A UK company has launched an interoperable electric vehicle (EV) charging network system in four UK cities.
From 18 February, Chargemaster extended its system to cover public charging points in Cambridge and the London borough of Hillingdon, following its January launch in Oxford and Milton Keynes.
Previously, EV drivers who registered in one town or city could not charge their cars in another as the systems were incompatible.
“There is currently no uniformity between them. This is one of the main drivers of range anxiety,” Chargemaster told ENDS.
“We are working actively with the Plugged in Places programme to promote interoperability across the UK,” the company said.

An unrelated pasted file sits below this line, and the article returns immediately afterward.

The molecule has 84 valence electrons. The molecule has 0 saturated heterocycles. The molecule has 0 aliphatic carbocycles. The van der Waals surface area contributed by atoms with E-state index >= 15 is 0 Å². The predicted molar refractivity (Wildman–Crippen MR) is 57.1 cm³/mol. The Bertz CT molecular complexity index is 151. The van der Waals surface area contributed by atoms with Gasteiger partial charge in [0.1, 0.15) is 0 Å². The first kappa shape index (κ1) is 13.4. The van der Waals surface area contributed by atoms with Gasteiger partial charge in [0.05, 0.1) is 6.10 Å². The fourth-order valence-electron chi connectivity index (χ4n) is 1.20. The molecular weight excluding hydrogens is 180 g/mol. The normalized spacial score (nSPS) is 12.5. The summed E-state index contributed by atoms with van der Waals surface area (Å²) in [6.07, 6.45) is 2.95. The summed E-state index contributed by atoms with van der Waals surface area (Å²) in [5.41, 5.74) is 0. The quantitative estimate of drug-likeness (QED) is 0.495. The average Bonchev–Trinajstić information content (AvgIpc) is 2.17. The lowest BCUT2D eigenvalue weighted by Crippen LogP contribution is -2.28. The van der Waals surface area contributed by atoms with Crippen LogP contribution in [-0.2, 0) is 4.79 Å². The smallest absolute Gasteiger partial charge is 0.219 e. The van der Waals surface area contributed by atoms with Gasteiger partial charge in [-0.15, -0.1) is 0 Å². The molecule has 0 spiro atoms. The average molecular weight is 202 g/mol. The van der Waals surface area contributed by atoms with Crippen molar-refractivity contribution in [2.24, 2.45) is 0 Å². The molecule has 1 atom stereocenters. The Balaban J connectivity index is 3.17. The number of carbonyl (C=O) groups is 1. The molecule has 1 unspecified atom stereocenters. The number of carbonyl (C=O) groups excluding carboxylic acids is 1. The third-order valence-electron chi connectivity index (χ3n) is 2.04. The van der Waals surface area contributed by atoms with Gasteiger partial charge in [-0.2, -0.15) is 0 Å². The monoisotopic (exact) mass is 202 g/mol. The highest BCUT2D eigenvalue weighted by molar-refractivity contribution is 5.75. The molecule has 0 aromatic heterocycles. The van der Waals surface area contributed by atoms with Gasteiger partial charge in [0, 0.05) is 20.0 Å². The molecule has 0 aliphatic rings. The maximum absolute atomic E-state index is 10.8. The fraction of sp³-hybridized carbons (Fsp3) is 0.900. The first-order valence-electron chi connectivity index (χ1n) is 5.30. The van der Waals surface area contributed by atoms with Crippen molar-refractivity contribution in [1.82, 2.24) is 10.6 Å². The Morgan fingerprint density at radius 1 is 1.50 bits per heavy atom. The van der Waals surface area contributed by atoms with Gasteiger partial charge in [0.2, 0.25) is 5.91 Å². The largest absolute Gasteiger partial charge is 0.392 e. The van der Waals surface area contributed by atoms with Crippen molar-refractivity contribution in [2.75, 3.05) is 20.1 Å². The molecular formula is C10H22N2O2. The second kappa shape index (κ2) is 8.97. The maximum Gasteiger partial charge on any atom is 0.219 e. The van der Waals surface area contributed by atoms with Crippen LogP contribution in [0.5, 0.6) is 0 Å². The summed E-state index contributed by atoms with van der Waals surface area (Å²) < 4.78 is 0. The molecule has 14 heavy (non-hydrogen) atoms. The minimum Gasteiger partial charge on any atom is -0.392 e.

Chargemaster’s system allows EV drivers to charge their cars in any of the four regions.
Councils can measure the amount of electricity being used, forecast future usage and monitor and identify peak-usage times.
Chargemaster is working with Arup, the UK engineering consultancy, and Scottish and Southern Energy, to deliver the scheme.
Meanwhile, the International Organisation for Standardisation has signed a memorandum of understanding with the International Electrotechnical Commission.
As various EVs are launched this year, the memorandum recognises the importance of jointly agreeing standards for new vehicle types between car makers and the electricity supply industry.